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The Real McCoy: My Half Century with the Cincinnati Reds Paperback – March 16, 2015
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From the Inside Flap
In a near-unprecedented sportswriting career covering half a century (and more than 25,000 bylines), Hal McCoy crowns his own Hall of Fame career with a memoir of the Cincinnati Reds that is, by turns, brash, hilarious, and behind-the-scenes unusual. His is the storied franchise with an accent on the story. McCoy gives fans an inside-the-dugout look that never made the daily press: the politics, the personalities, the hi-jinks, the x-rated scenesall the classic ballpark happenings known only to those on the field. There's the dismantling of The Big Red Machineand what really happened to Sparky. There's George Foster's story of his Riverfront long ball off Cubs pitcher Willie Hernandez, which he described by saying, I hit that ball so hard that Willie moved to the American League and changed his name. The reader learns exactly where Pete Harnisch hid his toothbrush, visits the scene of Sweet Lou Piniella and his gumball machine, and suffers with Pokey Reese his worst day ever. In short, it's the complete scoop from a sportswriter who led a charmed life and, even when faced with his own failing eyesight, managed to keep his life intact and still see more than the rest of us. The Real McCoy is one of the most readableand revealingbooks about baseball ever written.
About the Author
Hal McCoy is a native of Akron, Ohio and an honors graduate from the Kent State University School of Journalism.He has been an award-winning sports journalist for 53 years and has covered major league baseball and the Cincinnati Reds for 43 years.McCoy has won 48 state and national writing awards and has been named Ohio sportswriter of the year 13 times by the National Sportscasters and Sportswriters Association.He was elected to the Baseball Hall of Fame in Cooperstown, N.Y. in 2002 and is the only non-Cincinnati resident who is a member of the Cincinnati Journalists Hall of Fame.McCoy lives with his wife, Nadine, and two dogs, Cooper and Paige, in Englewood, Ohio.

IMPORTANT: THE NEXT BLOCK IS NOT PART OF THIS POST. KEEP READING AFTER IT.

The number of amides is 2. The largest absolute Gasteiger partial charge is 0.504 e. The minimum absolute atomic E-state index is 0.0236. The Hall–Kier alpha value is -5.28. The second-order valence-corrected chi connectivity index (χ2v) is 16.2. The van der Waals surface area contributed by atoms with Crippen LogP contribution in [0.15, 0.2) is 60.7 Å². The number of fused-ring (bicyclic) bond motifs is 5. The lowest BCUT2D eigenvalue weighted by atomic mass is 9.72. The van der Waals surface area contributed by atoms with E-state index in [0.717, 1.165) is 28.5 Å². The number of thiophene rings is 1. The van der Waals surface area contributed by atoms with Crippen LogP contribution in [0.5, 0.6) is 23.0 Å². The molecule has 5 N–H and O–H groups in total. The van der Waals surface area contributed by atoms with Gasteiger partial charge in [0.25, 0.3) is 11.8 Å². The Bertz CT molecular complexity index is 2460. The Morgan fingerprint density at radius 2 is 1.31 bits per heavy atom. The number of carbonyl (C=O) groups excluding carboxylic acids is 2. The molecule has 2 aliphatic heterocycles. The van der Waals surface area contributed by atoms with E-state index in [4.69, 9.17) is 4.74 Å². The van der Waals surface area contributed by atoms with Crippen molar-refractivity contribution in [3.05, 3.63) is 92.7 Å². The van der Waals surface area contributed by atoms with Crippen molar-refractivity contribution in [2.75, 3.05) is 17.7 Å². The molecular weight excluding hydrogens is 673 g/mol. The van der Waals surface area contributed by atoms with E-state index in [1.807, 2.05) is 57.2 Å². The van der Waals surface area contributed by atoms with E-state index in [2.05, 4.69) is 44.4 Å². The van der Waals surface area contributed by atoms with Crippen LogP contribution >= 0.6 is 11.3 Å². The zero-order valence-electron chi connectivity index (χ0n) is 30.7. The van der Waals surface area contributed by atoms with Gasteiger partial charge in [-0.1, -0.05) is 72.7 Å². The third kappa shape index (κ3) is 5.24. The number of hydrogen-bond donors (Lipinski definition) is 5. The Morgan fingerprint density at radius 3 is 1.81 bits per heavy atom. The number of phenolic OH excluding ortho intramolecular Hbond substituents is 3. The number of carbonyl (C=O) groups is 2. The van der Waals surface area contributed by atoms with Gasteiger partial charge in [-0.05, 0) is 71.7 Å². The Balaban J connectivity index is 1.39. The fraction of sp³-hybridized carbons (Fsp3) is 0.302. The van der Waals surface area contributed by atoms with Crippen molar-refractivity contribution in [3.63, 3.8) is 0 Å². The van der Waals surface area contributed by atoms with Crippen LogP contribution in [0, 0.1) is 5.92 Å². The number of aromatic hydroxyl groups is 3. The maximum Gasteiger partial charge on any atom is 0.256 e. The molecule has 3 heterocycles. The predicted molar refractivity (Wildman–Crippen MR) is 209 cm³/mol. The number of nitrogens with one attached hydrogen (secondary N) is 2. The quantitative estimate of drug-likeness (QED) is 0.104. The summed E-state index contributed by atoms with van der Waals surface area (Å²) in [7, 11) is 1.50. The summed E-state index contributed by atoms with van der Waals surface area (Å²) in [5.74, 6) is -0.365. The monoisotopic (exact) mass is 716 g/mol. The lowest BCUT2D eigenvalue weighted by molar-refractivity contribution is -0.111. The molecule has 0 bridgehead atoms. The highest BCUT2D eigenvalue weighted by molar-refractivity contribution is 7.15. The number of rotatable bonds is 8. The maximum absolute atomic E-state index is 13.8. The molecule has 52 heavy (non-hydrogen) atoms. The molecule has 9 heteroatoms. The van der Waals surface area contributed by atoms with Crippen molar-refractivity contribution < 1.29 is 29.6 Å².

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Still, the book seems to contain a number of errors, really disappointing given how easy it is to check things on historical baseball web sites. Here is one glaring example. The book says “On May 12, 1985, Soto took a no-hitter into the ninth inning against the Cardinals in Riverfront Stadium. He retired the first two batters – one out from a no-hitter. Then George Hendrick hit a home run to ruin the no-hitter and the shutout. Fortunately for Soto, the Reds scored a run in the top of the ninth so he had a 2-0 lead when Hendrick homered and Soto still received a win..”
It is very easy to see that the book’s account is wrong. This was a Reds HOME game, but somehow they managed to score in the TOP of the ninth??? This is more than a typo, because the score never was 2-0. I found the box score and play by play on Retrosheet.org. What really happened was Hendrick’s home run tied the game 1-1. The Reds scored in the bottom of the ninth off future Hall of Fame closer Bruce Sutter when Concepcion singled, stole second, and scored on a single by Brad Gulden. Today, we would have called it a “walk off” hit. Soto still got the win.
One other little problem is that the game was played on May 12, 1984, not 1985.
Another bad error was that in the strike year of 1981, the book says that the Astros won the first half and the Dodgers the second half. In reality, it was the other way around. (Baseball-Reference.com)
I’d still recommend the book, because the stories are what the book is about. But readers need to know they shouldn’t count on all the details to be correct.